La Fed a échoué dans son objectif de fabriquer de l’inflation. Peut etre qu’elle s’y prend mal .
The Federal Reserve has consistently undershot its 2% inflation target ever since it adopted an explicit target in 2012. Policy makers, desperate to find a culprit outside of themselves, have settled on the public’s subdued inflation expectations as the likely suspect.
In order to get the public on board, the Fed has considered, or is considering, various options, including raising the target inflation rate (nixed) and switching to a system of price-level or average-inflation targeting.
Hasn’t anyone at the Fed thought of the obvious solution?
If you really want to boost the public’s inflation expectations, try giving them a little more actual inflation!
Central banks know how to do this.
History is littered with examples, including present-day Venezuela, of governments availing themselves of the central bank’s printing press, only to watch any short-term benefit succumb to the dire long-term cost (hyperinflation).
The Fed seems reluctant to orchestrate even modestly higher inflation.
After working hard to establish its credibility following the Great Inflation of the 1970s, the central bank presided over an extended period known as the Great Moderation. (”Great” was clearly in vogue before Donald Trump came along.) Inflation plummeted and stabilized. The public came to expect only modest increases in its cost of living and adjusted its behavior accordingly. Bond markets gradually re-priced for a world in which the risk of future inflation was minimal.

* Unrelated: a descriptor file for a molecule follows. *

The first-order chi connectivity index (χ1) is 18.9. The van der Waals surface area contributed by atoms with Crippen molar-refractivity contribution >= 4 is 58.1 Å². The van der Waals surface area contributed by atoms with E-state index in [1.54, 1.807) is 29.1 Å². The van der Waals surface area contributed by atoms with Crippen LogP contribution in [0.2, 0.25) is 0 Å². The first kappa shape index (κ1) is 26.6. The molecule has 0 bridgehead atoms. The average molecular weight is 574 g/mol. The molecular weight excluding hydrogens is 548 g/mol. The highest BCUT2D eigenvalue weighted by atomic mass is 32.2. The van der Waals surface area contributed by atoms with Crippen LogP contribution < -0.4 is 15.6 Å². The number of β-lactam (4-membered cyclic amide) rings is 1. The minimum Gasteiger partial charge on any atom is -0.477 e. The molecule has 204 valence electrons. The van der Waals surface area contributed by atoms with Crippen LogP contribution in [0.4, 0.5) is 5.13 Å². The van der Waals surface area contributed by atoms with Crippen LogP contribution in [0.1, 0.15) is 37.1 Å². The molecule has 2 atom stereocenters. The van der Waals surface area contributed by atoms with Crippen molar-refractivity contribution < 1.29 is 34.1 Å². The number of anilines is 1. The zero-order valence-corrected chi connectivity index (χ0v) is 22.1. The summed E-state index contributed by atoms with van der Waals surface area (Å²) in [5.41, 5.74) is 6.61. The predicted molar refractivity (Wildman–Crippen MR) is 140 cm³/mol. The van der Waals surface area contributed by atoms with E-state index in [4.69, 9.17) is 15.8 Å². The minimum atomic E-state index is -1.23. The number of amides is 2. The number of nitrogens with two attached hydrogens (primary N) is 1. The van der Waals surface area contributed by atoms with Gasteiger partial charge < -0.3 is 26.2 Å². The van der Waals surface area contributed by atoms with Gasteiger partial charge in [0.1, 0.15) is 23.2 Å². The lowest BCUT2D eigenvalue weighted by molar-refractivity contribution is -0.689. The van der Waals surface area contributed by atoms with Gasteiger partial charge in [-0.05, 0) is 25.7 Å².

Because credibility is hard-won and easily lost, the Fed seems content to drum up excuses for missing its inflation target rather than take action to hit it.
“The Fed has become a victim of its own success,” says David Beckworth, senior research fellow at George Mason University’s Mercatus Center. “The Great Recession lowered inflation even more,” a case of “opportunistic disinflation.” Since then, “the Fed has chosen to err on the side of low inflation.”
Beckworth points to evidence to support his assertion.
First, the Fed’s median inflation forecast one-to-two years out, reflected in its quarterly Summary of Economic Projections, has consistently been below 2%. (It wasn’t until 2018, when the unemployment rate pierced 4%, that the inflation forecast rose to 2%.) That hardly sounds like a “symmetric” target, as the Fed insists.
The second piece of evidence suggesting that the Fed is erring on the side of caution is “the fact that it hasn’t hit its target,” Beckworth says. “Either the Fed is the most unlucky institution in the history of humanity, or it is getting what it wants.”
The Fed’s persistent, sub-2% inflation projections may reflect policy makers’ entrenched Phillips curve view of the world: the idea that there is an inverse correlation between unemployment and inflation. The experience of recent decades — the stagflation of the 1970s and the low-unemployment/low-inflation decades that followed — may have challenged that view, but for many members of the Federal Open Market Committee, old habits die hard.
Or maybe inflation is being constrained by the Fed’s current operating system.
“In terms of basic economics, interest on reserves increases the demand for reserves, so even very large increases in the supply of reserves have little effect on inflation,” writes Peter Ireland, professor of economics at Boston College. “Quantitative easing would have been more effective without interest on reserves.”
If the Fed were to determine that inflation expectations were constraining actual inflation and decided to do something about it, how would it proceed?